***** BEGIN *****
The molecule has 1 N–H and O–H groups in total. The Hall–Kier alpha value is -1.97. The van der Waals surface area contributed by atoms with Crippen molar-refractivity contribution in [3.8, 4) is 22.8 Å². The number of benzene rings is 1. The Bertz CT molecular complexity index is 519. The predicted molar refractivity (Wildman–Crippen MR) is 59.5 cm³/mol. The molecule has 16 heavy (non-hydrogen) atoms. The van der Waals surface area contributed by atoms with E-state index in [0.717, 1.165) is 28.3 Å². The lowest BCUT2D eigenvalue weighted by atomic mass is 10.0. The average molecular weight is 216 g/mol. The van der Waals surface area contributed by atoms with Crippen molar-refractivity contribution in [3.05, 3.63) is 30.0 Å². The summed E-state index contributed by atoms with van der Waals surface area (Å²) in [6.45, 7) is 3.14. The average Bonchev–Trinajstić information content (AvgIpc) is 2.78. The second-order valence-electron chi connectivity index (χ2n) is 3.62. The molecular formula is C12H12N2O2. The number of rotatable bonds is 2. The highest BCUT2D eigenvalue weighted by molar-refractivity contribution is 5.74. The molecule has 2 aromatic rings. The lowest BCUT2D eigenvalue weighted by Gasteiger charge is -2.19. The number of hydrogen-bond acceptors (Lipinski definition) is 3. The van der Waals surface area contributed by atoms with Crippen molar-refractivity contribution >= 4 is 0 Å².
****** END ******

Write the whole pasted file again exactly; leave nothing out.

The molecule has 1 N–H and O–H groups in total. The Hall–Kier alpha value is -1.97. The van der Waals surface area contributed by atoms with Crippen molar-refractivity contribution in [3.8, 4) is 22.8 Å². The number of benzene rings is 1. The Bertz CT molecular complexity index is 519. The predicted molar refractivity (Wildman–Crippen MR) is 59.5 cm³/mol. The molecule has 16 heavy (non-hydrogen) atoms. The van der Waals surface area contributed by atoms with E-state index in [0.717, 1.165) is 28.3 Å². The lowest BCUT2D eigenvalue weighted by atomic mass is 10.0. The average molecular weight is 216 g/mol. The van der Waals surface area contributed by atoms with Crippen molar-refractivity contribution in [3.05, 3.63) is 30.0 Å². The summed E-state index contributed by atoms with van der Waals surface area (Å²) in [6.45, 7) is 3.14. The average Bonchev–Trinajstić information content (AvgIpc) is 2.78. The second-order valence-electron chi connectivity index (χ2n) is 3.62. The molecular formula is C12H12N2O2. The number of rotatable bonds is 2. The highest BCUT2D eigenvalue weighted by molar-refractivity contribution is 5.74. The molecule has 2 aromatic rings. The lowest BCUT2D eigenvalue weighted by Gasteiger charge is -2.19. The number of hydrogen-bond acceptors (Lipinski definition) is 3. The van der Waals surface area contributed by atoms with Crippen molar-refractivity contribution >= 4 is 0 Å².